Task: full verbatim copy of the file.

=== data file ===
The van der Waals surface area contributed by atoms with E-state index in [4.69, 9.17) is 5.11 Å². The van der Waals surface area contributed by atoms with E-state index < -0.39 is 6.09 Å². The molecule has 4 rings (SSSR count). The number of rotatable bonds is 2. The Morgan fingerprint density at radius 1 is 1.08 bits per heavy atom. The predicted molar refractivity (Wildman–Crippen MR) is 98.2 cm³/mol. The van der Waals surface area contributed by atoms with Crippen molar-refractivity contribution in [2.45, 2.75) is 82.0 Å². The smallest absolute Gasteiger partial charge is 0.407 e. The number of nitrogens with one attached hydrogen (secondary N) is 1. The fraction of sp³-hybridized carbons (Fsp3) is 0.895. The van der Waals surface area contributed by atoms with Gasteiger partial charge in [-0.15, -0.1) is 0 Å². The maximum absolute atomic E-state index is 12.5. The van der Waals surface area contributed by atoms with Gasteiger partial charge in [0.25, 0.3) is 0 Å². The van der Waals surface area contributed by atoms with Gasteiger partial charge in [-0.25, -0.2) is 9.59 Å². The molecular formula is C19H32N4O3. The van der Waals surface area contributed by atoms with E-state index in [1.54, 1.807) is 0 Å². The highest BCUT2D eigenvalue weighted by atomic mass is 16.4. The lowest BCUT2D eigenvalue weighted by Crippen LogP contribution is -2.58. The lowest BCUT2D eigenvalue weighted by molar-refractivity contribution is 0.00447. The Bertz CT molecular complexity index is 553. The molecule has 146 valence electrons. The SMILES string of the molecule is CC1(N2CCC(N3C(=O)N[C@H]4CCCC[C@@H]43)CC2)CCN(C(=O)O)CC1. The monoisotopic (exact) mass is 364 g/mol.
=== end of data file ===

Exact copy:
The van der Waals surface area contributed by atoms with E-state index in [4.69, 9.17) is 5.11 Å². The van der Waals surface area contributed by atoms with E-state index < -0.39 is 6.09 Å². The molecule has 4 rings (SSSR count). The number of rotatable bonds is 2. The Morgan fingerprint density at radius 1 is 1.08 bits per heavy atom. The predicted molar refractivity (Wildman–Crippen MR) is 98.2 cm³/mol. The van der Waals surface area contributed by atoms with Crippen molar-refractivity contribution in [2.45, 2.75) is 82.0 Å². The smallest absolute Gasteiger partial charge is 0.407 e. The number of nitrogens with one attached hydrogen (secondary N) is 1. The fraction of sp³-hybridized carbons (Fsp3) is 0.895. The van der Waals surface area contributed by atoms with Gasteiger partial charge in [-0.15, -0.1) is 0 Å². The maximum absolute atomic E-state index is 12.5. The van der Waals surface area contributed by atoms with Gasteiger partial charge in [0.25, 0.3) is 0 Å². The van der Waals surface area contributed by atoms with Gasteiger partial charge in [-0.25, -0.2) is 9.59 Å². The molecular formula is C19H32N4O3. The van der Waals surface area contributed by atoms with E-state index in [1.54, 1.807) is 0 Å². The highest BCUT2D eigenvalue weighted by atomic mass is 16.4. The lowest BCUT2D eigenvalue weighted by Crippen LogP contribution is -2.58. The lowest BCUT2D eigenvalue weighted by molar-refractivity contribution is 0.00447. The Bertz CT molecular complexity index is 553. The molecule has 146 valence electrons. The SMILES string of the molecule is CC1(N2CCC(N3C(=O)N[C@H]4CCCC[C@@H]43)CC2)CCN(C(=O)O)CC1. The monoisotopic (exact) mass is 364 g/mol.